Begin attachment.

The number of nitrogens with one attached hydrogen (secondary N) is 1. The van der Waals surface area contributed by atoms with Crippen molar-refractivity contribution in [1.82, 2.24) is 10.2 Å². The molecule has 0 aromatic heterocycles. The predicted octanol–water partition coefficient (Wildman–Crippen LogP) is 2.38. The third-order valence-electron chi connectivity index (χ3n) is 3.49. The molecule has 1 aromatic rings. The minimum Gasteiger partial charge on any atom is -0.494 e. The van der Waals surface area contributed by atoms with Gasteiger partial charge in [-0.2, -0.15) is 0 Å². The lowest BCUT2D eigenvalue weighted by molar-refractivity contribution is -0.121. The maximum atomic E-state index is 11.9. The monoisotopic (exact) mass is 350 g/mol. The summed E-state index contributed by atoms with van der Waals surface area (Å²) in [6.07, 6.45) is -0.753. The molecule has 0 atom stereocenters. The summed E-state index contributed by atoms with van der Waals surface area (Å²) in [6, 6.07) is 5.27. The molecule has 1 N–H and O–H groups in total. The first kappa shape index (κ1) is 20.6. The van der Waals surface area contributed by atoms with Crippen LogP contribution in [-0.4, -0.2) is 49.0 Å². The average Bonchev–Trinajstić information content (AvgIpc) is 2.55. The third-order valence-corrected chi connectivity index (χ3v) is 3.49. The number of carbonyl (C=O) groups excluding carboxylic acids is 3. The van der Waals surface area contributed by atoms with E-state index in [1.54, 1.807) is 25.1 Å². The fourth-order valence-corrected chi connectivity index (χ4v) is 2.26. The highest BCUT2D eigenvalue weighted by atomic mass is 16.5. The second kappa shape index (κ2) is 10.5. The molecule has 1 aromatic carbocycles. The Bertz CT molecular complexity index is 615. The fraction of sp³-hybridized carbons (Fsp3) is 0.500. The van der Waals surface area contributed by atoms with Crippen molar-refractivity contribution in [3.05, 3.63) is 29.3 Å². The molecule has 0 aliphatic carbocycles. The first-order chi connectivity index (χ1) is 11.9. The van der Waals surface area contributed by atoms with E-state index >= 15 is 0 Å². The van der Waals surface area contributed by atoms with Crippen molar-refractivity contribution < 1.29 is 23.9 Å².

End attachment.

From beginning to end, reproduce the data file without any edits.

The number of nitrogens with one attached hydrogen (secondary N) is 1. The van der Waals surface area contributed by atoms with Crippen molar-refractivity contribution in [1.82, 2.24) is 10.2 Å². The molecule has 0 aromatic heterocycles. The predicted octanol–water partition coefficient (Wildman–Crippen LogP) is 2.38. The third-order valence-electron chi connectivity index (χ3n) is 3.49. The molecule has 1 aromatic rings. The minimum Gasteiger partial charge on any atom is -0.494 e. The van der Waals surface area contributed by atoms with Gasteiger partial charge in [-0.2, -0.15) is 0 Å². The lowest BCUT2D eigenvalue weighted by molar-refractivity contribution is -0.121. The maximum atomic E-state index is 11.9. The monoisotopic (exact) mass is 350 g/mol. The summed E-state index contributed by atoms with van der Waals surface area (Å²) in [6.07, 6.45) is -0.753. The molecule has 0 atom stereocenters. The summed E-state index contributed by atoms with van der Waals surface area (Å²) in [6, 6.07) is 5.27. The molecule has 1 N–H and O–H groups in total. The first kappa shape index (κ1) is 20.6. The van der Waals surface area contributed by atoms with Crippen LogP contribution in [-0.4, -0.2) is 49.0 Å². The average Bonchev–Trinajstić information content (AvgIpc) is 2.55. The third-order valence-corrected chi connectivity index (χ3v) is 3.49. The number of carbonyl (C=O) groups excluding carboxylic acids is 3. The van der Waals surface area contributed by atoms with E-state index in [1.54, 1.807) is 25.1 Å². The fourth-order valence-corrected chi connectivity index (χ4v) is 2.26. The highest BCUT2D eigenvalue weighted by atomic mass is 16.5. The second kappa shape index (κ2) is 10.5. The molecule has 1 aromatic carbocycles. The Bertz CT molecular complexity index is 615. The fraction of sp³-hybridized carbons (Fsp3) is 0.500. The van der Waals surface area contributed by atoms with Crippen molar-refractivity contribution in [3.05, 3.63) is 29.3 Å². The molecule has 0 aliphatic carbocycles. The first-order chi connectivity index (χ1) is 11.9. The van der Waals surface area contributed by atoms with E-state index >= 15 is 0 Å². The van der Waals surface area contributed by atoms with Crippen molar-refractivity contribution < 1.29 is 23.9 Å².